Pear and frangipane tart

Pear and frangipane was on my list of bookmarked dishes to cook sometime.  I decided to serve it as a dessert for our Diwali dinner at the weekend. I didn’t have a chance to do a test run as the kitchen was only ready towards the end of last week, so I knew I was taking a risk of getting it wrong.

I googled and found a recipe by Angela Hartnett. I didn’t use her recipe for the pastry. Instead I opted for Patricia Well’s recipe for Pate Sucree.   Give the recipes a good read, and decide on the sequence of the various processes. This is not something to be rushed. Here are the recipes for ease of reference:

A) Pate Sucree

  • 175g plain flour
  • 105g unsalted butter, diced and cold (I used the one I bought from the French Market. It was delicious)
  • 30g caster sugar
  • 3 tbsps of so ice water

B) Fragipane

  • 125g softened butter
  • 125g caster sugar
  • 125g ground almond
  • 2 eggs
  • 1 tsp vanilla extract (not on original recipe)
  • 1 tbsp plain flour

C) Pears

  • 4 large pears, ripe
  • 1 cinnamon stick
  • 3 cloves
  • 1/2 lemon
  • 2-3 strips of orange zest (I skipped this)
  • 1/2 vanilla pod (skipped this as well)
  • about 1 litre water
  • 250g caster sugar

Method

A) Pastry

  1. You could pulse all the ingredients in a food processor (10 pulses) until combined , or, manually mix the flour and sugar on a cold surface/pastry mat, and quickly rub the butter into the mixture. Add 1 tbsp of water at a time and form a pastry dough. Don’t knead.  This needs to be done in 2 minutes or so as you don’t want the butter to melt. If the pastry is too sticky, dust with some flour, shape into a disc, cover with clingfilm and chill in the fridge for at least 30 minutes
  2. Pre-heat the oven to 190 degrees celsius
  3. Dust a surface/pastry mat with some flour
  4. Grease a 10″ loose-base tart tin
  5. Roll out the pastry (quickly before the butter starts to melt) into a circle to fit into the tart tin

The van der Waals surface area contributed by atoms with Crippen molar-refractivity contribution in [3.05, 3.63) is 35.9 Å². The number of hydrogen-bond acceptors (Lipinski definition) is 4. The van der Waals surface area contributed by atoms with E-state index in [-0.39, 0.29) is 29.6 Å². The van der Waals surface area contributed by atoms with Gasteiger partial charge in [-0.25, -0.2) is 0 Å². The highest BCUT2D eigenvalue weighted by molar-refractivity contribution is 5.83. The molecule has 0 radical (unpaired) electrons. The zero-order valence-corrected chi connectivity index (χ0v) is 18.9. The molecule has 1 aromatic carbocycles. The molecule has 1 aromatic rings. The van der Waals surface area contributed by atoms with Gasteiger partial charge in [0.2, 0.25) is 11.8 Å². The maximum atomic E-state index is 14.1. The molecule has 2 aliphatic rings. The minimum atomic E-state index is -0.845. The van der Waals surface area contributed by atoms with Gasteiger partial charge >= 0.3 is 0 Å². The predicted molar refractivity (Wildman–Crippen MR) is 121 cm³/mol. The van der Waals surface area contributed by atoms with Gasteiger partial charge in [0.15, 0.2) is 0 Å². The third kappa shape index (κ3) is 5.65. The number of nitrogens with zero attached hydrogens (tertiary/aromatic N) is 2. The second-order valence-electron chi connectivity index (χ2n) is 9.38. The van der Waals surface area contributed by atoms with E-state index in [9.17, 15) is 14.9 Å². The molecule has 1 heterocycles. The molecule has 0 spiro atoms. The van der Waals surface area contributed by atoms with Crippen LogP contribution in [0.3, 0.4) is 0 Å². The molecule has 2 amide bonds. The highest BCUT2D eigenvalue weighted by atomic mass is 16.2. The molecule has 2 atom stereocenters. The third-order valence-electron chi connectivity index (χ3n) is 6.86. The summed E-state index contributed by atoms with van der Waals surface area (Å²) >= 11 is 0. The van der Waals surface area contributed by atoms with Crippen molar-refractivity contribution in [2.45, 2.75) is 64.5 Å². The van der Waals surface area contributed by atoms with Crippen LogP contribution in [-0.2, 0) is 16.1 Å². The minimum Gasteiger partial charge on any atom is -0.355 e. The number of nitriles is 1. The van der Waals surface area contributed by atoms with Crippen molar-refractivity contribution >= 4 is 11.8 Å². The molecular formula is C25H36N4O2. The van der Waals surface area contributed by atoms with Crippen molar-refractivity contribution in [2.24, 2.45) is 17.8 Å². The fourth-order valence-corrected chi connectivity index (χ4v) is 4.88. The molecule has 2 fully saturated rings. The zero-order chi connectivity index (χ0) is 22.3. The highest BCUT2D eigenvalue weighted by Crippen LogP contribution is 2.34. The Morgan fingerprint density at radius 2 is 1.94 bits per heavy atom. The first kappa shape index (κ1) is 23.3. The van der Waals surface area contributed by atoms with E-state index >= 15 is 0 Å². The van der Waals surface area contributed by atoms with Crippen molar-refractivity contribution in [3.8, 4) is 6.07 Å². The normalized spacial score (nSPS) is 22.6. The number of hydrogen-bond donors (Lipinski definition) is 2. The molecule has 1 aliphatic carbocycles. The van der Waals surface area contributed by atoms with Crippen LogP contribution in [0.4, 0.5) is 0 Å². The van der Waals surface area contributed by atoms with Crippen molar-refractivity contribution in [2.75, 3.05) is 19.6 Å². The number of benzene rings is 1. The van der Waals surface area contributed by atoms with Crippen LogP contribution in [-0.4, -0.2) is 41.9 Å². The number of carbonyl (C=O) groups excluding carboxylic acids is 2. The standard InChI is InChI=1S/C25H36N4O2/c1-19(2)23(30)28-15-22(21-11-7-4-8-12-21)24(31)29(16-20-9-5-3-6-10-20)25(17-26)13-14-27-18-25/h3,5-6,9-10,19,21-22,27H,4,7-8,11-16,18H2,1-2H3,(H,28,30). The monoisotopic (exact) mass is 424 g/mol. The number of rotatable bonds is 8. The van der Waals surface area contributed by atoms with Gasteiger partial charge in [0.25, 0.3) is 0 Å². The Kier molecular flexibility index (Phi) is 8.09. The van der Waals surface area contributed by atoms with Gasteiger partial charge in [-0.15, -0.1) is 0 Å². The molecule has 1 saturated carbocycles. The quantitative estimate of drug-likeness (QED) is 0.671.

6. Use your rolling pin to transport the pastry onto the tart tin, and roll out the pastry
  7. Trim off any excess pastry, prick the bottom of the tart with a fork to let air out when it is baking
  8. Grease some foil and place it on the pastry grease side down
  9. Place some baking beans on the foil to weigh down the pastry so that the sides don’t collapse when you’re baking it
  10. Blind bake in the oven for 15 minutes, remove the foil and beans and cook for a further 12 minutes
  11. Chill the tart casing before use

B) Frangipane

  1. Cream the butter and sugar until light, fluffy and pale
  2. Beat in 1 egg at a time
  3. Fold in the ground almond and flour
  4. Chill before use

C) Poached pears

  1. In a deep pot, add 500ml of the water and the sugar and place on a medium heat on the stove
  2. Peal the pears
  3. Once the sugar has melted (give the water a stir) place the pears, spices, juice of 1/2 lemon, the squeezed lemon and orange peel into the pot
  4. Cut a baking paper into a circle, big enough to fit into the pot
  5. Cover the pears with the baking sheet
  6. Place a saucer/small plate over the paper to weigh down the pears
  7. Cover with the pears with the remaining water so that all of the pears are submerged
  8. Leave to simmer for 20 minutes. Don’t overcook them as you don’t want the pears to be mushy. They should retain some of their firmness
  9. Remove from poaching liquid

D) Assembly and final bake

  1. Use about 75% of the frangipane to fill the tart casing. There should be some room of 1 cm at least from the top of the tart to the fragipane filling and top up as necessary.  Don’t overfill, as when you place the pears on top of the fragipane, the filling might spill over which won’t make for a pretty tart
  2. Half and core the poached pears. Slice them widthways, use a knife and push them down to form a fan
  3. Place the pears on the frangipane filling so that they look like petals
  4. Bake at 190 degrees celsius for 50 minutes
  5. I mixed 1 tsp marmalade with 1 tsp water to make a glaze. I brushed the glaze over the pears
  6. Serve warm with double cream or ice cream

This tart was hard work, but definitely worth the effort in the end. The recipe called for a lot of sugar, so don’t eat it all at once!

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One thought on “Pear and frangipane tart

  1. Pingback: Tarte amandine « Chronicles of a cookbookworm

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